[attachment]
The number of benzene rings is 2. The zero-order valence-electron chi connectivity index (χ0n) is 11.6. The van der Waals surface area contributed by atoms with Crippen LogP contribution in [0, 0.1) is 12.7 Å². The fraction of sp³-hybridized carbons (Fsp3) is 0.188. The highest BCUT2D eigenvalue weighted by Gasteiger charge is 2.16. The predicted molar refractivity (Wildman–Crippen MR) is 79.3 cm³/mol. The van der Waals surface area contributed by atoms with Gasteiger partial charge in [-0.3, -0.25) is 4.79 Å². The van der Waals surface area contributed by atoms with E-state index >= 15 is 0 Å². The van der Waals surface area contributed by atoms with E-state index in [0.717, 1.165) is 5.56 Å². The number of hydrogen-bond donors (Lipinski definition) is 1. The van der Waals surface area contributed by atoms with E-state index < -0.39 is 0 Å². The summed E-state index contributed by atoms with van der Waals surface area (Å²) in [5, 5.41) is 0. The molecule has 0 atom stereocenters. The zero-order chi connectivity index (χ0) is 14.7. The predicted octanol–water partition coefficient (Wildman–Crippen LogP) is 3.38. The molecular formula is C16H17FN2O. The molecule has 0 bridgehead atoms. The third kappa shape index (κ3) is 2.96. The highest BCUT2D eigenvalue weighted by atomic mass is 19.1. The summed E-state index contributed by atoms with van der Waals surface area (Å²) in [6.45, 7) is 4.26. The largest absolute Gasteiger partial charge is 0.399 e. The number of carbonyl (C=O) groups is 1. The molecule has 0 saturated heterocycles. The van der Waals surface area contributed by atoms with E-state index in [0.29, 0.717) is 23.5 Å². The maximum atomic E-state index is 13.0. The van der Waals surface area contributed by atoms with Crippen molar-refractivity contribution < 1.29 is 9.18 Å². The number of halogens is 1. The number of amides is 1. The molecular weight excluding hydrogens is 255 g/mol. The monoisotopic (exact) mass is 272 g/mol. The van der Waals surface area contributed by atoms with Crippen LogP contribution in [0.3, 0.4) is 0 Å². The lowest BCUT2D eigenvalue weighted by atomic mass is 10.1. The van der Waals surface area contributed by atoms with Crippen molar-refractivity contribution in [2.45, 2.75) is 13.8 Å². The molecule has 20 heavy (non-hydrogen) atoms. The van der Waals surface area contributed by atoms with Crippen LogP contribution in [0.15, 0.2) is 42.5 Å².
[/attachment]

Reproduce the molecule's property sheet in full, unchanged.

The number of benzene rings is 2. The zero-order valence-electron chi connectivity index (χ0n) is 11.6. The van der Waals surface area contributed by atoms with Crippen LogP contribution in [0, 0.1) is 12.7 Å². The fraction of sp³-hybridized carbons (Fsp3) is 0.188. The highest BCUT2D eigenvalue weighted by Gasteiger charge is 2.16. The predicted molar refractivity (Wildman–Crippen MR) is 79.3 cm³/mol. The van der Waals surface area contributed by atoms with Gasteiger partial charge in [-0.3, -0.25) is 4.79 Å². The van der Waals surface area contributed by atoms with E-state index >= 15 is 0 Å². The van der Waals surface area contributed by atoms with E-state index in [0.717, 1.165) is 5.56 Å². The number of hydrogen-bond donors (Lipinski definition) is 1. The van der Waals surface area contributed by atoms with E-state index < -0.39 is 0 Å². The summed E-state index contributed by atoms with van der Waals surface area (Å²) in [5, 5.41) is 0. The molecule has 0 atom stereocenters. The zero-order chi connectivity index (χ0) is 14.7. The predicted octanol–water partition coefficient (Wildman–Crippen LogP) is 3.38. The molecular formula is C16H17FN2O. The molecule has 0 bridgehead atoms. The third kappa shape index (κ3) is 2.96. The highest BCUT2D eigenvalue weighted by atomic mass is 19.1. The summed E-state index contributed by atoms with van der Waals surface area (Å²) in [6.45, 7) is 4.26. The largest absolute Gasteiger partial charge is 0.399 e. The number of carbonyl (C=O) groups is 1. The molecule has 0 saturated heterocycles. The van der Waals surface area contributed by atoms with E-state index in [0.29, 0.717) is 23.5 Å². The maximum atomic E-state index is 13.0. The van der Waals surface area contributed by atoms with Crippen molar-refractivity contribution < 1.29 is 9.18 Å². The number of halogens is 1. The number of amides is 1. The molecular weight excluding hydrogens is 255 g/mol. The monoisotopic (exact) mass is 272 g/mol. The van der Waals surface area contributed by atoms with Crippen LogP contribution in [0.3, 0.4) is 0 Å². The lowest BCUT2D eigenvalue weighted by atomic mass is 10.1. The van der Waals surface area contributed by atoms with Crippen molar-refractivity contribution in [2.45, 2.75) is 13.8 Å². The molecule has 20 heavy (non-hydrogen) atoms. The van der Waals surface area contributed by atoms with Crippen LogP contribution in [0.15, 0.2) is 42.5 Å².